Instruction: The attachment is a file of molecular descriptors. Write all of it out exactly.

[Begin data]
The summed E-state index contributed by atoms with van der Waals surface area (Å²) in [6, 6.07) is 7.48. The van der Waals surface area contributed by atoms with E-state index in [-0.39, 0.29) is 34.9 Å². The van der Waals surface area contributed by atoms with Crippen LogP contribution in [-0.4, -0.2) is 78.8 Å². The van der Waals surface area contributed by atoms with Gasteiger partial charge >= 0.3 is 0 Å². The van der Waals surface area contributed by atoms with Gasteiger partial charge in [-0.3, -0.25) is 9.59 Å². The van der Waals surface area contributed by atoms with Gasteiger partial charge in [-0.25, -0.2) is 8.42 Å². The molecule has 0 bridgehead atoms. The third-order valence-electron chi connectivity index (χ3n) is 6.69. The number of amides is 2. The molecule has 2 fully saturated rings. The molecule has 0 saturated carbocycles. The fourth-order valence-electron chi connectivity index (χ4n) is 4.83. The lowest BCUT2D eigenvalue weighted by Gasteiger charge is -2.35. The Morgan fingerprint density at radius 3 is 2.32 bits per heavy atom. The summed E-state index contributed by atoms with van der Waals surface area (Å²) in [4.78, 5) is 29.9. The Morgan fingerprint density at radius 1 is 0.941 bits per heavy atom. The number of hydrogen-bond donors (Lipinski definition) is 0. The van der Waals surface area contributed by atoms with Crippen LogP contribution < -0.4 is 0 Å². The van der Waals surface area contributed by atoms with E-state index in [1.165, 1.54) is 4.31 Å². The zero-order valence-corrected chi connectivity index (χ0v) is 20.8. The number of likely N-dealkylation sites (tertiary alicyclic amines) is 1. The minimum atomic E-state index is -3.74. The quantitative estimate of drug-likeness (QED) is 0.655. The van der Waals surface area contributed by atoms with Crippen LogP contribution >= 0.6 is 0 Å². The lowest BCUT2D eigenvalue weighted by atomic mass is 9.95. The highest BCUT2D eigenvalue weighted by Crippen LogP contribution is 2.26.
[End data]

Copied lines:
The summed E-state index contributed by atoms with van der Waals surface area (Å²) in [6, 6.07) is 7.48. The van der Waals surface area contributed by atoms with E-state index in [-0.39, 0.29) is 34.9 Å². The van der Waals surface area contributed by atoms with Crippen LogP contribution in [-0.4, -0.2) is 78.8 Å². The van der Waals surface area contributed by atoms with Gasteiger partial charge >= 0.3 is 0 Å². The van der Waals surface area contributed by atoms with Gasteiger partial charge in [-0.3, -0.25) is 9.59 Å². The van der Waals surface area contributed by atoms with Gasteiger partial charge in [-0.25, -0.2) is 8.42 Å². The molecule has 0 bridgehead atoms. The third-order valence-electron chi connectivity index (χ3n) is 6.69. The number of amides is 2. The molecule has 2 fully saturated rings. The molecule has 0 saturated carbocycles. The fourth-order valence-electron chi connectivity index (χ4n) is 4.83. The lowest BCUT2D eigenvalue weighted by Gasteiger charge is -2.35. The Morgan fingerprint density at radius 3 is 2.32 bits per heavy atom. The summed E-state index contributed by atoms with van der Waals surface area (Å²) in [4.78, 5) is 29.9. The Morgan fingerprint density at radius 1 is 0.941 bits per heavy atom. The number of hydrogen-bond donors (Lipinski definition) is 0. The van der Waals surface area contributed by atoms with Crippen LogP contribution < -0.4 is 0 Å². The van der Waals surface area contributed by atoms with E-state index in [1.165, 1.54) is 4.31 Å². The zero-order valence-corrected chi connectivity index (χ0v) is 20.8. The number of likely N-dealkylation sites (tertiary alicyclic amines) is 1. The minimum atomic E-state index is -3.74. The quantitative estimate of drug-likeness (QED) is 0.655. The van der Waals surface area contributed by atoms with Crippen LogP contribution >= 0.6 is 0 Å². The lowest BCUT2D eigenvalue weighted by atomic mass is 9.95. The highest BCUT2D eigenvalue weighted by Crippen LogP contribution is 2.26.